2. Dies used are to be entirely hand-made by Navajo or Pueblo Indian craftsmen using no tool more mechanical than hand tools and vise.

    3. Dies are to be applied to the object only by Navajo or Pueblo craftsmen with the aid of nothing more than their hand tools.

    4. All appliqué elements of the ornament are to be entirely hand made by Navajo or Pueblo Indians.

    5. Turquoise and other stones used must be genuine stones, uncolored and untreated by any artificial means. Stones used may be cut and polished by Indians or others without restriction as to method or equipment used.

    6. Casting only by the sandstone mould (sic) method is permissible where the Navajo or Pueblo craftsman carves out the mold which is entirely hand-made only by simple hand tools.

    7. After the manufacture of an object is completed by a Navajo or Pueblo craftsman within these regulations, it may be cleaned, buffed and polished by Indians or others without restriction as to methods or equipment use.

Information is limited on the individual or company assigned to UITA numbers. The UITA home office was at Woodard’s Indian shop in Gallup, NM. Shop owner M. L. Woodard served as Secretary to UITA for many years. Most corporate files were reportedly either lost in a fire or simply discarded after the association disbanded. It is unlikely that a complete roster of UITA stamp users, and their assigned numbers, will be reconstructed with certainty of its completeness or accuracy. 


1 Gallup Mercantile Co., Gallup, NM (owned by the Charles Ilfeld Co.)

2 C. G. Wallace Trading Post, Zuni, NM  

3 Toadlena Trading Post or Two Grey Hills Trading Post, NM   

4 The Fred Harvey Co. (used regionally throughout the Southwest)  

5 Kirk Brothers Trading Post, Gallup, NM (John, Jr. and Tom Kirk)  

6 Borrego Pass Trading Post, NM (owners Donald and Fern Smouse)  

7 ?  

8 Bowlin’s Old Crater Trading Post, NM (Claude and Willa Bowlin)  

9 ?

10 Trading Post at Shonto?

11 ?

12 Packards’ Chaparral Trading Post, Santa Fe, NM (owned by Al Packard)12

13 Shiprock Trading Company, Shiprock, NM (Foutz family until 1910)

14 & 15 ?

16 Tobe Turpen Trading Company, Gallup, NM?

17 Hubbell Trading Posts at Ganado, Oraibi and Moencopi, AZ

18 Cousin Brothers, near Pine Springs, AZ

19 & 20 ?

21 Southwest Arts & Crafts, Santa Fe, NM13  (owned by Julius Gans)

22 Dean Kirk Trading Post, Manuelito, NM

23 ?

24 Wide Ruins Trading Post14

25 ?

26 & 27 Various trading posts owned by J. Russell Foutz

28 ?

29 Hubbell Trading Post, Winslow, AZ

30 - 40 ?

For decades the trading posts were essential to the economic fabric of Native Americans. In the Southwest, income from trading livestock and hand-crafts at the posts accounted for the bulk of annual income. As public transportation became more accessible in the Southwest and automobile ownership more commonplace, Native Americans’ mobility reduced their dependence on trading posts and gave direct access to markets and consumers in the cities. Many posts were abandoned and ceased operations. 

The UITA disbanded officially in the late 1990s. The association’s remaining records were donated to Northern Arizona University. The records are searchable at the University’s Cline Library in Flagstaff, AZ.15  Many of the records are available on-line, and users can access oral records and interviews conducted with trading post owners and operators.

It is uncertain when use of UITA stamps ended. The general consensus among veteran collectors and dealers is that by late 1950s to early 1960s most of the stamps had been retired or lost. The actual disposition of the approximately 40 die stamp sets is unknown.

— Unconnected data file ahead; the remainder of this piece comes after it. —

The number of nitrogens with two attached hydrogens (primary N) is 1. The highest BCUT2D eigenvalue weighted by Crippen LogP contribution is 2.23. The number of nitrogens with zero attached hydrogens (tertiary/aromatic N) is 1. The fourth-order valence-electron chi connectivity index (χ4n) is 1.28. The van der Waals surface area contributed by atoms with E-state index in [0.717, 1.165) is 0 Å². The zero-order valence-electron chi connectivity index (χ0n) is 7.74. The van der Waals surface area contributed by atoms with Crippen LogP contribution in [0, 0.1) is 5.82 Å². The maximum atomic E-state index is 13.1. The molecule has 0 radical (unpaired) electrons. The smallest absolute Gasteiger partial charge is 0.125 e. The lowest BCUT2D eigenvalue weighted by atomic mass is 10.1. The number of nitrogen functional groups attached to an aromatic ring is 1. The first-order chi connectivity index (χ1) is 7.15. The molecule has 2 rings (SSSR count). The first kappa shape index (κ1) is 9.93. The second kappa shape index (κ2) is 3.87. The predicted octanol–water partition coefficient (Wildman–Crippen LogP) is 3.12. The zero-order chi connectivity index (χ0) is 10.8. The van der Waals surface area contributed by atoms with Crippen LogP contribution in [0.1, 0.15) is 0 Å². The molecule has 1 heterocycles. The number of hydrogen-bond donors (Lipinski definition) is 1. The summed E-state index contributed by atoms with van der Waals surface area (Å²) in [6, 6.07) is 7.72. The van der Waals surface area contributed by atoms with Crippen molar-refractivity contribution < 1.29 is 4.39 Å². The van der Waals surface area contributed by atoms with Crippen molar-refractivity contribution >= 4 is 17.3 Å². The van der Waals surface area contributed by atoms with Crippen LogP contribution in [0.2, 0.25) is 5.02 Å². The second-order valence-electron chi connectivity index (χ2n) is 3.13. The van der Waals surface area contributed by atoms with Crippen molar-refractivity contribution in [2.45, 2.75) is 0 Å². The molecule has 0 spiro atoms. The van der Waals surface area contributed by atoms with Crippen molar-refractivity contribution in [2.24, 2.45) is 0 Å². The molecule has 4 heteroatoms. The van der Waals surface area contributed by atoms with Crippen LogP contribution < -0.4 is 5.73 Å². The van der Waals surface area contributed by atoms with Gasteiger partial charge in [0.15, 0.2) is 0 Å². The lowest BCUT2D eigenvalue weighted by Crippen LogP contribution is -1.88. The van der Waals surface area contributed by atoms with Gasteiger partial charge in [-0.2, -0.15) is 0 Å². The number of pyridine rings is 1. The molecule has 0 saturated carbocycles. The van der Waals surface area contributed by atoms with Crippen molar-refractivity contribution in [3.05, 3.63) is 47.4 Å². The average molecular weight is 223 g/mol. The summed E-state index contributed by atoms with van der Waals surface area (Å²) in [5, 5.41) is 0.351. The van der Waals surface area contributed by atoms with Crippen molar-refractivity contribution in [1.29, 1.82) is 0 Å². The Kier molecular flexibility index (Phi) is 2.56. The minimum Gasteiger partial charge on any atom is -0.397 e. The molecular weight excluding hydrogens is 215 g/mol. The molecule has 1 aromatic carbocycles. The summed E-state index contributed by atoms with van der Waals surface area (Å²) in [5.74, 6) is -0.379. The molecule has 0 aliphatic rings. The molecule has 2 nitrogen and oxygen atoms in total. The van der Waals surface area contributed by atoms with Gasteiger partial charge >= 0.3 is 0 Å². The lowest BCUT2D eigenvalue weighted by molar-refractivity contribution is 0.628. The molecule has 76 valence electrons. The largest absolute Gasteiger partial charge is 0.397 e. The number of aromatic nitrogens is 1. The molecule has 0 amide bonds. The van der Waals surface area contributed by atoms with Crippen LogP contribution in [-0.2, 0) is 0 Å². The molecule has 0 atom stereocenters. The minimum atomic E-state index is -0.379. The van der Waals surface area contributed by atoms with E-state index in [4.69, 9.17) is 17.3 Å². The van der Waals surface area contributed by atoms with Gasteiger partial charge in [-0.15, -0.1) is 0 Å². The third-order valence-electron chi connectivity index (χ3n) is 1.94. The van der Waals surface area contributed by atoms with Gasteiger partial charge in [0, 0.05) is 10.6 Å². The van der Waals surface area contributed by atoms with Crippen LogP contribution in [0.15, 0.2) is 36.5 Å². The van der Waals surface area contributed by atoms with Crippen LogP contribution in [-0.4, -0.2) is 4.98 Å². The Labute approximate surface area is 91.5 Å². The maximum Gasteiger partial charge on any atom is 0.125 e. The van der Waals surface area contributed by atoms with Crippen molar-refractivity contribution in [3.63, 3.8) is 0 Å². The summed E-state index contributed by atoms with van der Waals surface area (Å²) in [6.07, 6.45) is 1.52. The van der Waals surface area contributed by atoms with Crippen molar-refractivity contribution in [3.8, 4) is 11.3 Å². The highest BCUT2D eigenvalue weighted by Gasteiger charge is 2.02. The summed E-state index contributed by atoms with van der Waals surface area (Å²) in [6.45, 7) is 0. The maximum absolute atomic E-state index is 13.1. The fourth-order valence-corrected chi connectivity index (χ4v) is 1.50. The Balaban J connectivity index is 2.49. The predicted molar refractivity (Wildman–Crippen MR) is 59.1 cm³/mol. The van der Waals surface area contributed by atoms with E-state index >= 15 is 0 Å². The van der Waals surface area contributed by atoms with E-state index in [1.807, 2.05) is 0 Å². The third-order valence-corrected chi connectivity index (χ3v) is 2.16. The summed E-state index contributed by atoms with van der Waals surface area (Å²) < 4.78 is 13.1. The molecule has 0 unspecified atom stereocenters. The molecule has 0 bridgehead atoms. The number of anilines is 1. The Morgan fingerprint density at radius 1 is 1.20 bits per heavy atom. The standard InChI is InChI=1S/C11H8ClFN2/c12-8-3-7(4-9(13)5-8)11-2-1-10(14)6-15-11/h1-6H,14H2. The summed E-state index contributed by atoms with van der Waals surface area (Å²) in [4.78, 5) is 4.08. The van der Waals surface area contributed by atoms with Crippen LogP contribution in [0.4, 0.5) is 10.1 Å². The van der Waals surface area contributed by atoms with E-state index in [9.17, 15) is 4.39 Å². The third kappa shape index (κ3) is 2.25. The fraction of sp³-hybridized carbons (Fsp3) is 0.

1   Powers, 2001

2   Elkus Collection; California Academy of Sciences Library; 12/1/1961. Highlights of the United Indian Traders Association 1931—1961. Box 16. Folder 6

3   Messier, 2014

4   US National Archives, NARA Record Group 435

5   US National Archives; NARA Record Group 435. Entry 4. Box 3

6   Schrader, 1983

7   Letter from Berton I. Staples to Charles J. Rhoads dated November 20, 1931. NARA Record Group 435. Entry 4. Box 4

8   Woodward, 1938

9   Kline, 2001

10 Re-typed from the original; UITA Records (1931-2002). Cline Library: Special Collections and Archives Department. NAU.MS.299 and NAU.PH.99.53

11 “Indian jewelry seekers assured of ‘McCoy’ itself,” Santa Fe New Mexican, 1946; “United Indian Traders will mark genuine handmade silver jewelry,” Albuquerque Journal, 1946

12 UITA Records (1931-2002). Cline Library: Special Collections and Archives Department. NAU.MS.299 and NAU.PH.99.53

13 Batkin, 2008

14 From records at the Elkus Collection (California Academy of Sciences Library)



Batkin, Jonathan. The Native American Curio Trade in New Mexico. 2008. Wheelwright Museum of the American Indian. Santa Fe, NM.

Desert Magazine. Indian Traders Set Standards Stamp for Silver. (9)7, May 1946.

Kline, Cindra. Navajo Spoons: Indian Artistry and the Souvenir Trade, 1880s-1940s. 2001. Museum of New Mexico Press. Santa Fe, NM.

Messier, Pat and Kim Messier. Reassessing Hallmarks of Native Southwest Jewelry. 2014. Schiffer Publishing Co. Atglen, PA.

Powers, Willow Roberts. Navajo Trading: The End of an Era. 2001. The University of New Mexico Press.  Albuquerque, NM

Schrader, Robert Fay. The Indian Arts and Crafts Board: An Aspect of New Deal Indian Policy. 1983. The University of New Mexico Press. Albuquerque, NM.

Woodward, M.L. Directory for the Navajo Service:Arizona-Utah-New Mexico. A Telephone Directory. 1938. M.L. Woodward. Gallup, NM.


Figure 1. Author

Figure 2. Susan G. Schram

Figure 3. Karen Sires

Figure 4. Pat & Kim Messier

Figures 5-8. Author


Bille Hougart is the author of The Little Book of Mexican Silver Trade and Hallmarks and Native American and Southwestern Silver Hallmarks. He lives in Washington, DC 


This article was published first in Silver Magazine, July/August 2018 







1 comment

  • What a wonderful read with my coffee this morning. I enjoy your book very much!
    Thank you for all your hard work.

    Mary Pat Blanding